We arrived in Metz at 06:15 and had half an hour to wait for the next train in the very impressively sculpted station. At 06:50 our TGV pulled away at high speed towards Paris. Laptop users on TGV get one dedicated seat with a power outlet situated next to the lavatory. We hove into Gare de l'Est at 08:19 and then descended into the Métro to get to Gare de Lyon via Bastille. (You all know of the English king who spent so much time on crusades in the Mediterranean he was known as Richard Gare de Lyon?)
At Gare de Lyon we tried to procure breakfast, but here, too, breakfast was all bread-based. A packet of crisps had to substitute. At 09:46 our next duplex TGV left the station. As we travelled southwards the flat landscape began to undulate, steadily gaining in amplitude until becoming proper mountains in Provence.
We arrived in Montélimar at 12:35 in pleasant sunshine. The plan was to visit Le palais de bonbons et du nougat.
Our first disappointment was that there was no luggage deposit at the station, so we would have to tug our bags along. The second was that there was no tourist information either, so we couldn’t find out how to get to the candy palace. (Note to self, always save the Google road map before leaving on travels.) But of course, we could just take a taxi. Of course, the taxi stand was empty. After a while a taxi turned up and dropped someone off at the station, so I politely inquired whether the taxi was available. Without actually answering this the driver firmly requested us to go the taxi stand. Then he drove away, never to return, still pointing us at the taxi stand. Neither did any of his colleagues seem to appreciate the vicinity of the railway station, as no taxis could be seen anywhere. After a bit of indecisive milling about we got the bright idea of going to the nearest hotel and ask for advice.
The receptionist explained that the museum actually was just ten minutes walk down the road. Excellent!
In fact it took closer to an hour. We had already given up and intended to ask for directions back to the town centre when we realised the building in front of us was the sought-after museum. The receptionist there was friendly greetings personified, took care of our bags and gave us each a fistfull of candy along with our tickets. And, the premises were air-conditioned, which by that time was a major blessing.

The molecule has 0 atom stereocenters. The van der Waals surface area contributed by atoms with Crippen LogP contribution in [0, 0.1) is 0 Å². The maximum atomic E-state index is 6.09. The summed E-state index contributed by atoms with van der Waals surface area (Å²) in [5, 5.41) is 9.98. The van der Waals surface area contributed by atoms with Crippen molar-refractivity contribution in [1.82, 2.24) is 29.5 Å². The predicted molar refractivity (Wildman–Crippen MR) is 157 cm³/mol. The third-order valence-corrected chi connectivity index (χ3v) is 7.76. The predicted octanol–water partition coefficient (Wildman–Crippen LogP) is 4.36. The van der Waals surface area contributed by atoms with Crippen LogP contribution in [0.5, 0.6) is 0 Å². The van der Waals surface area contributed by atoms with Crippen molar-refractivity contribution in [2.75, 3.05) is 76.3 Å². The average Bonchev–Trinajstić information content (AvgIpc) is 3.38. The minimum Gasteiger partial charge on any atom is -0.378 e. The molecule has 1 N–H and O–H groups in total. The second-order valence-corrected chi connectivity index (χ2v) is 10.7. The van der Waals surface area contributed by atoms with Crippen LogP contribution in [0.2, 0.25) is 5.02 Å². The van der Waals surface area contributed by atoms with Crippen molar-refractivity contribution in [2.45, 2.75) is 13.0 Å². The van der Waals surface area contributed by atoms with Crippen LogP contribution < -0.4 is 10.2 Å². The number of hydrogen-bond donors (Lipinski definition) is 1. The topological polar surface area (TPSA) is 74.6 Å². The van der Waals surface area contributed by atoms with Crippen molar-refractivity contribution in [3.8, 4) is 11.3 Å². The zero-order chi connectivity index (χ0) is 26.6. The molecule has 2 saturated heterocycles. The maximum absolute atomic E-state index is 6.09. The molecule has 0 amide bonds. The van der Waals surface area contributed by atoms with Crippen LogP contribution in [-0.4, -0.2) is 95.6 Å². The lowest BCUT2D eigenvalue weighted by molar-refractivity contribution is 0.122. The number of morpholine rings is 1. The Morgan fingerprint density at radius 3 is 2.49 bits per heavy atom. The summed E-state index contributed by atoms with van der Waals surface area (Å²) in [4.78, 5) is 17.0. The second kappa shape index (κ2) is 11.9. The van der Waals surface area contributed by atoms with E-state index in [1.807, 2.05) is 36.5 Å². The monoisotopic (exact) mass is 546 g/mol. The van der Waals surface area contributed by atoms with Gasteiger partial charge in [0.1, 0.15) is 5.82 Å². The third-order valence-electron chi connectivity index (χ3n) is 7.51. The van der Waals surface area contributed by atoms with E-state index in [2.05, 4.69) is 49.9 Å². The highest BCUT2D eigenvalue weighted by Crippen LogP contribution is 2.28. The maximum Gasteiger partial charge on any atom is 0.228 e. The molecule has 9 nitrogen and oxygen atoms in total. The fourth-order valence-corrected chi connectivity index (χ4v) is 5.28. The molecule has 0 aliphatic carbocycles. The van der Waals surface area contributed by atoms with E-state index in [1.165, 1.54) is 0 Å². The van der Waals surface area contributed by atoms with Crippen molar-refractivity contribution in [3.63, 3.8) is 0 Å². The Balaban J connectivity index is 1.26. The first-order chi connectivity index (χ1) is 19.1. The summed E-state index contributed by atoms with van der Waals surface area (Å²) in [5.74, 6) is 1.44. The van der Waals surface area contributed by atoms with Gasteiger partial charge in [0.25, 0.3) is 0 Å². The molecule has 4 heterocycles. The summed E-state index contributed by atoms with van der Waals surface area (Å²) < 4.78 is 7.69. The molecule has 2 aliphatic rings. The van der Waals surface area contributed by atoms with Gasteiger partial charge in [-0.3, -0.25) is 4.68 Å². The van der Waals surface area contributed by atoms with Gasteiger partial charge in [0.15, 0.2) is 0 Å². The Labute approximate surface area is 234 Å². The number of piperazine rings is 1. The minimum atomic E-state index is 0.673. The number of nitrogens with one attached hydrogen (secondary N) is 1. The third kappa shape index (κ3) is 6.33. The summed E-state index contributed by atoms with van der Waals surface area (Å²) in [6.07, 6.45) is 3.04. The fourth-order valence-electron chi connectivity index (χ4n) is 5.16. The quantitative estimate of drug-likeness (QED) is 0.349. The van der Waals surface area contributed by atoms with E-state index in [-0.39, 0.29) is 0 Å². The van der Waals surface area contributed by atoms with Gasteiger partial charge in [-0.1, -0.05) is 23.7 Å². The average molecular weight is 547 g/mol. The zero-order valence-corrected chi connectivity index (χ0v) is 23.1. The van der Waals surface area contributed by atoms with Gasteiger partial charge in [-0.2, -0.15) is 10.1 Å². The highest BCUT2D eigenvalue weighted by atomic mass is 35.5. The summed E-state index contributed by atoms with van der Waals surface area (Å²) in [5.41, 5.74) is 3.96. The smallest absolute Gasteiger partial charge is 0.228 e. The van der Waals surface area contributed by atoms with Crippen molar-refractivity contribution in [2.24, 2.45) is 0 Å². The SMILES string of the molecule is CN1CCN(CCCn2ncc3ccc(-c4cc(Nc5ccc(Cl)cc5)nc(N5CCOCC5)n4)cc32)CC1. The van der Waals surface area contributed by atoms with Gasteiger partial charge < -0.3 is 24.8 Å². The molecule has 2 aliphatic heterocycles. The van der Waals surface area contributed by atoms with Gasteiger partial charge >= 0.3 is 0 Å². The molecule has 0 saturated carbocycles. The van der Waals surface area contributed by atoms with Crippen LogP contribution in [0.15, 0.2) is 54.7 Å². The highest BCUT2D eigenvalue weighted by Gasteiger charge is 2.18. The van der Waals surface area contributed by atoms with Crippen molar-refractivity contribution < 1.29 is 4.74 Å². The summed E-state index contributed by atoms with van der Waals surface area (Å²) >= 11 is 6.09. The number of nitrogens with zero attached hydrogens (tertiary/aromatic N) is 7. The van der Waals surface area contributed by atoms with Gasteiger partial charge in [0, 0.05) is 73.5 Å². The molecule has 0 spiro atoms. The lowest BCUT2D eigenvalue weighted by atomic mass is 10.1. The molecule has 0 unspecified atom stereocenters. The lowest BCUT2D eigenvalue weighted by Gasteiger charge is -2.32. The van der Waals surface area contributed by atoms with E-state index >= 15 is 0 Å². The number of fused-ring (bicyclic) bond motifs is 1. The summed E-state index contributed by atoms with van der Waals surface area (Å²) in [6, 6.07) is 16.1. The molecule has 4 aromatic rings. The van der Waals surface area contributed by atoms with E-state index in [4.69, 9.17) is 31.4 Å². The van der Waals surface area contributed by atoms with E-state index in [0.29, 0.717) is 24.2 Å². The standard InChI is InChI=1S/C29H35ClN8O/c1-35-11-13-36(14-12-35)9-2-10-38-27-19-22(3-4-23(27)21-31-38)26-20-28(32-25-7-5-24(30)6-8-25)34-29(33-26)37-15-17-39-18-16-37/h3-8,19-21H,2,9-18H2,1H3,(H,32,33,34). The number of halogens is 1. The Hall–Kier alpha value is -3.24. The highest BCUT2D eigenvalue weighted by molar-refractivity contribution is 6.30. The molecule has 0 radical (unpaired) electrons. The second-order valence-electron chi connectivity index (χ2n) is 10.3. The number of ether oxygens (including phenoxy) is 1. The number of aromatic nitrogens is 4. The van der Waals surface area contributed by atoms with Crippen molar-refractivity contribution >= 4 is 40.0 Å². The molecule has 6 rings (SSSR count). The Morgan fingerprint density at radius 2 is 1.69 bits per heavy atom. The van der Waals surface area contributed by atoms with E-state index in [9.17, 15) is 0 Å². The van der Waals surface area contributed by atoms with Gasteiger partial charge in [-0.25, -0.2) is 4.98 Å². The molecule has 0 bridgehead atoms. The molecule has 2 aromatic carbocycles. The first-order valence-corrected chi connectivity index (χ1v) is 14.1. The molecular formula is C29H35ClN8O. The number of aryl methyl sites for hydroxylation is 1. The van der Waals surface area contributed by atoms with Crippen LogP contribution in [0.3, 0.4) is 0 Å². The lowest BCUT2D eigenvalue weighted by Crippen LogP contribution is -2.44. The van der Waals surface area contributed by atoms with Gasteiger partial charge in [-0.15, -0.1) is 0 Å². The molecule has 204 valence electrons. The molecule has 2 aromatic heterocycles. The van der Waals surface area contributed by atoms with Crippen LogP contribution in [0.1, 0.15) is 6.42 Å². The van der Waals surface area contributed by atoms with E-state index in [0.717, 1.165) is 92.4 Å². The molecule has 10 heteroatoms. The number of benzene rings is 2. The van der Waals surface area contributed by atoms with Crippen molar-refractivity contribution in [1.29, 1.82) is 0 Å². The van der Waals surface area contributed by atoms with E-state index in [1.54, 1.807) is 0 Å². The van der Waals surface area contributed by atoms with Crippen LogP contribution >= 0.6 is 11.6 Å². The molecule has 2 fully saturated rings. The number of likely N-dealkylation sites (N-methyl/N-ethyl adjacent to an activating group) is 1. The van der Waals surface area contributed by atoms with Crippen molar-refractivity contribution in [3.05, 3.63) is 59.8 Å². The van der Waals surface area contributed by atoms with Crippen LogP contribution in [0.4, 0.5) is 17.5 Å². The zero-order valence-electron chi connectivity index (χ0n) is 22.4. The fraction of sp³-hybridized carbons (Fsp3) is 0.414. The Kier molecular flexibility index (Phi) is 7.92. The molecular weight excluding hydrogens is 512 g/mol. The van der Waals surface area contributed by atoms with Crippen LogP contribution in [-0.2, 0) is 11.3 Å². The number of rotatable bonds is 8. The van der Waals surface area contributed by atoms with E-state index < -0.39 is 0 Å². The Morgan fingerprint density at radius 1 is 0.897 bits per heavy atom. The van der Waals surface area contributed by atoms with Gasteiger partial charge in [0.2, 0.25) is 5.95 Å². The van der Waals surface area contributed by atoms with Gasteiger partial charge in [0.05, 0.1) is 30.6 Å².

The museum was an interesting experience. As befits the international museum of sugar refineries we were introduced not only to the history of sugar ever since the Egyptians but also were cheerfully told of the vital function of sugar in our bodies, not only is sugar good, but it actually keeps you alive! There was some quite impressive sugar art as well as a wall of (French) nostalgia in the form of a history of candy brands and their advertising. I was quite surprised that many well-known brands are a hundred years old or more. Possibly the pièce de résistance was The World’s Largest Piece of Nougat, a block well over a cubic metre, weighing about 1300 kg. We thought it was a horrid waste of good candy.
The adjacent nougat factory seemed half-empty, possibly because we had arrived just during lunch. The candy store was on the other hand quite full of candy. Behind it was a little toy museum. I was quite taken by the (copy of) a 3500 year old Minoan toy horse with wheels so that it could be pulled along behind you. There would have been a little toddler long ago, trying to both walk forward and watch the little horse behind to make sure it came along. Oops! There he fell over!
We decided it was time to get back into town and get something to eat, so we returned to the entrance and asked the receptionist how to best get back. “Oh! You go out there and then turn left after the military surplus store and follow the little path to the other side and there is a bus stop there.” Honeybuns thought this sounded very dubious, but I am a trusting soul and led the way up the little path and shortly we did arrive at a bus stop and shortly thereafter the bus arrived too and took us straight back to the railway station.
Now, to get some food. By the park there was any number of eateries, so let’s just pick one that has good vegetarian options. We plopped down by a table and ordered food. Sorry, only bar, no food until 19h. Oh? We looked around and realised that none of the people sitting at the tables were actually eating anything, but were drinking beers and similar stuff. Bah! Let’s find a food store then. We walked on through the shopping district, lugging our bags. Eventually we did find a food store—which was closed on Mondays. In desperation we turned back towards to railway station when we happened upon Star Kebab which was open and did serve food and did serve a large selection of good and plentiful food. Forks up!
Happily refreshed we walked back to the station, where eventually we could catch the 17:45 to Avignon. Seemingly a simple local train, but a double-decker and with power outlets by all seats. I divided my time between letter-writing and watching the mountains grow ever craggier and the Rhône flowing by.
We were in Avignon an hour later. An historical town, but we barely had time to buy and write a couple of postcards and then catch the shuttle bus to the TGV station. (Our Interrail cards were not valid on the bus.)
We left the futuristic TGV station in Avignon at 19:59 and arrived in Aix-en-Provence just 20 minutes later where we were met by our friend Johan. We bundled into his car and drove through the Provence countryside to Rians, where he lives in a several-hundred-years-old house utterly bereft of straight lines, right angles and equal distances. After a light supper we fell asleep in this strange house in a strange country under a warm IKEA blanket.